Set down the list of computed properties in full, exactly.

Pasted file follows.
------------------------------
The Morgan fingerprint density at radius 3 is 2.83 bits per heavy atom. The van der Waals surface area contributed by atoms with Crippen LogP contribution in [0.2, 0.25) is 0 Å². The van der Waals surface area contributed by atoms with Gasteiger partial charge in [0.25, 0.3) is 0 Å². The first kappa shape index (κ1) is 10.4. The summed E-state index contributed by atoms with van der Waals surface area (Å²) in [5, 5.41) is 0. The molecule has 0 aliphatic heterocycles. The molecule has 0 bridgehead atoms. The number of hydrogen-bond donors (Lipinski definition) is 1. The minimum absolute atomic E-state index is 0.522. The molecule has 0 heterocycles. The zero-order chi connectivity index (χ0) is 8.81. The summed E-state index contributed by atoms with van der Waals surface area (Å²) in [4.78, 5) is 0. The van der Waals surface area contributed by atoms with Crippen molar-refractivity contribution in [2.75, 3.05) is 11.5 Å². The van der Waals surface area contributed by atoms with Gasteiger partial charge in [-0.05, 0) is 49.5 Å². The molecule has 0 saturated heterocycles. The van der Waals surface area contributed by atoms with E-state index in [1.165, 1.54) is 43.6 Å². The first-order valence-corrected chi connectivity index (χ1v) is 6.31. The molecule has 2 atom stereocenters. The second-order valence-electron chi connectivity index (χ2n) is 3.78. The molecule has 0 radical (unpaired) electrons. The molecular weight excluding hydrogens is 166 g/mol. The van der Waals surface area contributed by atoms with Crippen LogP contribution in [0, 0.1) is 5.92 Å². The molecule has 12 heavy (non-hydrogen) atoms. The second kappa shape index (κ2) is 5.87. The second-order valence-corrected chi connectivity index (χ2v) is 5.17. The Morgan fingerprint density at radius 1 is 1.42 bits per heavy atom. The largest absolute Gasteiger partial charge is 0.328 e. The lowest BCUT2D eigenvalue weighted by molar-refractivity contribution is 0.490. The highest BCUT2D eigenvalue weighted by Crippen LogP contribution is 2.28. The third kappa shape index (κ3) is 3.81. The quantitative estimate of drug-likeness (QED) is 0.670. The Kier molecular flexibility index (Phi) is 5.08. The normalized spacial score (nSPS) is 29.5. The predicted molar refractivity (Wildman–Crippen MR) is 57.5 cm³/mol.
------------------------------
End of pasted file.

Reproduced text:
The Morgan fingerprint density at radius 3 is 2.83 bits per heavy atom. The van der Waals surface area contributed by atoms with Crippen LogP contribution in [0.2, 0.25) is 0 Å². The van der Waals surface area contributed by atoms with Gasteiger partial charge in [0.25, 0.3) is 0 Å². The first kappa shape index (κ1) is 10.4. The summed E-state index contributed by atoms with van der Waals surface area (Å²) in [5, 5.41) is 0. The molecule has 0 aliphatic heterocycles. The molecule has 0 bridgehead atoms. The number of hydrogen-bond donors (Lipinski definition) is 1. The minimum absolute atomic E-state index is 0.522. The molecule has 0 heterocycles. The zero-order chi connectivity index (χ0) is 8.81. The summed E-state index contributed by atoms with van der Waals surface area (Å²) in [4.78, 5) is 0. The van der Waals surface area contributed by atoms with Crippen molar-refractivity contribution in [2.75, 3.05) is 11.5 Å². The van der Waals surface area contributed by atoms with Gasteiger partial charge in [-0.05, 0) is 49.5 Å². The molecule has 0 saturated heterocycles. The van der Waals surface area contributed by atoms with E-state index in [1.165, 1.54) is 43.6 Å². The first-order valence-corrected chi connectivity index (χ1v) is 6.31. The molecule has 2 atom stereocenters. The second-order valence-electron chi connectivity index (χ2n) is 3.78. The molecule has 0 radical (unpaired) electrons. The molecular weight excluding hydrogens is 166 g/mol. The van der Waals surface area contributed by atoms with Crippen LogP contribution in [0, 0.1) is 5.92 Å². The molecule has 12 heavy (non-hydrogen) atoms. The second kappa shape index (κ2) is 5.87. The second-order valence-corrected chi connectivity index (χ2v) is 5.17. The Morgan fingerprint density at radius 1 is 1.42 bits per heavy atom. The largest absolute Gasteiger partial charge is 0.328 e. The lowest BCUT2D eigenvalue weighted by molar-refractivity contribution is 0.490. The highest BCUT2D eigenvalue weighted by Crippen LogP contribution is 2.28. The third kappa shape index (κ3) is 3.81. The quantitative estimate of drug-likeness (QED) is 0.670. The Kier molecular flexibility index (Phi) is 5.08. The normalized spacial score (nSPS) is 29.5. The predicted molar refractivity (Wildman–Crippen MR) is 57.5 cm³/mol.